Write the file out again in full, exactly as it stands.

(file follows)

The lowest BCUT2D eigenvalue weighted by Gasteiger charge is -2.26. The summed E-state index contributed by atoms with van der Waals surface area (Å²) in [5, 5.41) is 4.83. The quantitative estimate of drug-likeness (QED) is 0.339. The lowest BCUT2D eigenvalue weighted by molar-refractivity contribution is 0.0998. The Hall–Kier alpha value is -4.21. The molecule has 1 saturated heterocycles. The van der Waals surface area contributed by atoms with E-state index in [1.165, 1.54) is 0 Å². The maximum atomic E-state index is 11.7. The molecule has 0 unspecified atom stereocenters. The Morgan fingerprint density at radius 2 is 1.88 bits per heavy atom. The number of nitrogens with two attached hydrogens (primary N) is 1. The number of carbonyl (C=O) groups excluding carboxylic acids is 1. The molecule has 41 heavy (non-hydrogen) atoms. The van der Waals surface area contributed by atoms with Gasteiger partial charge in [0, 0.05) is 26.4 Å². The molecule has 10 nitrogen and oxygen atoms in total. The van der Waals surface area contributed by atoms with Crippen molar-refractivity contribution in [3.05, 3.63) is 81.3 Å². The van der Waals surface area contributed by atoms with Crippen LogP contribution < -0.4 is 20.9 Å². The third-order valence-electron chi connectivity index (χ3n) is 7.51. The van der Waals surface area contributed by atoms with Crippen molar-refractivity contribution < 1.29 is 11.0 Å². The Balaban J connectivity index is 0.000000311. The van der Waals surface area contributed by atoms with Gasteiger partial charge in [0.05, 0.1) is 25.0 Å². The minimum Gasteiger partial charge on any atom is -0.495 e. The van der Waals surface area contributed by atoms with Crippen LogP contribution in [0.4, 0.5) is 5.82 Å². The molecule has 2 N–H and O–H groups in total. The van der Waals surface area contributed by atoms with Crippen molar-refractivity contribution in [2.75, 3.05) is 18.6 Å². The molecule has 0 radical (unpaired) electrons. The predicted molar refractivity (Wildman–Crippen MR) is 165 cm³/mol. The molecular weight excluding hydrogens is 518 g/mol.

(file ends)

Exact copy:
The lowest BCUT2D eigenvalue weighted by Gasteiger charge is -2.26. The summed E-state index contributed by atoms with van der Waals surface area (Å²) in [5, 5.41) is 4.83. The quantitative estimate of drug-likeness (QED) is 0.339. The lowest BCUT2D eigenvalue weighted by molar-refractivity contribution is 0.0998. The Hall–Kier alpha value is -4.21. The molecule has 1 saturated heterocycles. The van der Waals surface area contributed by atoms with E-state index in [1.165, 1.54) is 0 Å². The maximum atomic E-state index is 11.7. The molecule has 0 unspecified atom stereocenters. The Morgan fingerprint density at radius 2 is 1.88 bits per heavy atom. The number of nitrogens with two attached hydrogens (primary N) is 1. The number of carbonyl (C=O) groups excluding carboxylic acids is 1. The molecule has 41 heavy (non-hydrogen) atoms. The van der Waals surface area contributed by atoms with Gasteiger partial charge in [0, 0.05) is 26.4 Å². The molecule has 10 nitrogen and oxygen atoms in total. The van der Waals surface area contributed by atoms with Crippen molar-refractivity contribution in [3.05, 3.63) is 81.3 Å². The van der Waals surface area contributed by atoms with Crippen LogP contribution < -0.4 is 20.9 Å². The third-order valence-electron chi connectivity index (χ3n) is 7.51. The van der Waals surface area contributed by atoms with Crippen molar-refractivity contribution < 1.29 is 11.0 Å². The Balaban J connectivity index is 0.000000311. The van der Waals surface area contributed by atoms with Gasteiger partial charge in [0.05, 0.1) is 25.0 Å². The minimum Gasteiger partial charge on any atom is -0.495 e. The van der Waals surface area contributed by atoms with Crippen LogP contribution in [0.4, 0.5) is 5.82 Å². The molecule has 2 N–H and O–H groups in total. The van der Waals surface area contributed by atoms with Crippen molar-refractivity contribution in [2.75, 3.05) is 18.6 Å². The molecule has 0 radical (unpaired) electrons. The predicted molar refractivity (Wildman–Crippen MR) is 165 cm³/mol. The molecular weight excluding hydrogens is 518 g/mol.